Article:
Designed as temporary legislation to stem the spread of cholera, legislation set out procedures for the removal of 'nuisances' and increased the regulatory powers of the Privy Council.
William Henry Duncan was appointed as medical officer of health in Liverpool to ensure that sanitary conditions were improved to stem the spread of disease.
Following extensive debate on Britain's poor sanitary conditions, the Act established the General Board of Health and local boards to advise on public health matters.
Legislation made it compulsory for all children born after 1 August 1853 to be vaccinated against smallpox during their first 3 months of life.
Anaesthetist John Snow proved that cholera was spread by contaminated water by linking the outbreak to a single water source. Later, Robert Koch identified the bacteria that caused cholera.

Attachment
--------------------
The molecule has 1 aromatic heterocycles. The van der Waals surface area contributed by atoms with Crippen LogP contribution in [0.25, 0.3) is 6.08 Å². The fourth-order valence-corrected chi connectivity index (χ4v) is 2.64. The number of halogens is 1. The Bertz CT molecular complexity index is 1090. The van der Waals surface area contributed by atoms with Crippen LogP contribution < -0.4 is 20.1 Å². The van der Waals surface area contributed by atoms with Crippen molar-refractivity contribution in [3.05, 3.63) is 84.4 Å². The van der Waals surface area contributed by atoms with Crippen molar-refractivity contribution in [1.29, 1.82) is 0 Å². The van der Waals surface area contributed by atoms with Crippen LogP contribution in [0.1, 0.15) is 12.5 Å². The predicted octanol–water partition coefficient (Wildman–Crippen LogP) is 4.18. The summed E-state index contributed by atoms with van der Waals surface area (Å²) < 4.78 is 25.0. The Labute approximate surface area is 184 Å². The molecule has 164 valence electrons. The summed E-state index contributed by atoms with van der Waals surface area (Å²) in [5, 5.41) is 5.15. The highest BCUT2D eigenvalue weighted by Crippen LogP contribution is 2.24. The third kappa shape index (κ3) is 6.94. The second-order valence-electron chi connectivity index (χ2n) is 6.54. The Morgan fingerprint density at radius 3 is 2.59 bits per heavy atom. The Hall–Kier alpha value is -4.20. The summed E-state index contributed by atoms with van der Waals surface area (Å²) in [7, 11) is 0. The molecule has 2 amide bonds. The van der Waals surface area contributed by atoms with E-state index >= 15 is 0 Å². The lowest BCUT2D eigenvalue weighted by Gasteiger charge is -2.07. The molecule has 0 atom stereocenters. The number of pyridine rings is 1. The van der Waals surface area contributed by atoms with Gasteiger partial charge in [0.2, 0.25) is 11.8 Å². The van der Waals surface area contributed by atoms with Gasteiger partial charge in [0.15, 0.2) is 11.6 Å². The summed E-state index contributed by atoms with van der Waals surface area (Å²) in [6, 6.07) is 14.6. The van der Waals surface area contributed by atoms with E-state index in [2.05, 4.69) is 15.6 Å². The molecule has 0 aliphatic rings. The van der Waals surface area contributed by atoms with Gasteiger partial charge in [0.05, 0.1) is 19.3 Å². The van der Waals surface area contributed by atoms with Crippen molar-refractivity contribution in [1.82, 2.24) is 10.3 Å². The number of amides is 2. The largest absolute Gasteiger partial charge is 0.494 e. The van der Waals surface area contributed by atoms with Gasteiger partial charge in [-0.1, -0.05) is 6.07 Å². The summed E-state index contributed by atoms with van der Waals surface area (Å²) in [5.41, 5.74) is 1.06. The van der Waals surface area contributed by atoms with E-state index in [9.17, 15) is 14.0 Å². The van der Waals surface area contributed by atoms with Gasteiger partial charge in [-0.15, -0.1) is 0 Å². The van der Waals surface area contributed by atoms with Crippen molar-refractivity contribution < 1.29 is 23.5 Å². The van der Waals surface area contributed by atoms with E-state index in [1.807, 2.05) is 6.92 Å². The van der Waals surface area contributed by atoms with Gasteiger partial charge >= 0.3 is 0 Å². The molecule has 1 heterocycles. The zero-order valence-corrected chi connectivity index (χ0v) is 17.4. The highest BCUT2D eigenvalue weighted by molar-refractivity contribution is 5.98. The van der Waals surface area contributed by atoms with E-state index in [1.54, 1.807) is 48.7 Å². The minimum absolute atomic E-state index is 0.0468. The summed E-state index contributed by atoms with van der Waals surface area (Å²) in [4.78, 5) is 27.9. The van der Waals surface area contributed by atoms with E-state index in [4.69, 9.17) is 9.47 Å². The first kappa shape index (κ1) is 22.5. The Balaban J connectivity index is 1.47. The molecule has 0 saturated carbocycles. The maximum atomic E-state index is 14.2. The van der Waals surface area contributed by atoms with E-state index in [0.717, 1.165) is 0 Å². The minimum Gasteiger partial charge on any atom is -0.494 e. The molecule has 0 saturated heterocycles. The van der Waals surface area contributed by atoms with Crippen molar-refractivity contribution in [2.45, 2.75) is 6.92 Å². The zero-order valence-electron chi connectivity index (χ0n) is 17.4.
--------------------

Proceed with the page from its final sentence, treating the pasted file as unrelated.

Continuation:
Legislation required local authorities to employ sanitary inspectors and gave local authorities powers to enter properties containing 'nuisances'.
Florence Nightingale returned from the Crimean War and began to promote her ideas on sanitary nursing.
The Act abolished the General Board of Health. Its responsibilities were taken on by the Secretary of State for the Home Department and the Local Government Act Office, and the Privy Council.
Established by the Medical Act 1858, the General Medical Council brought greater regulation of the qualifications of practitioners in medicine and surgery.
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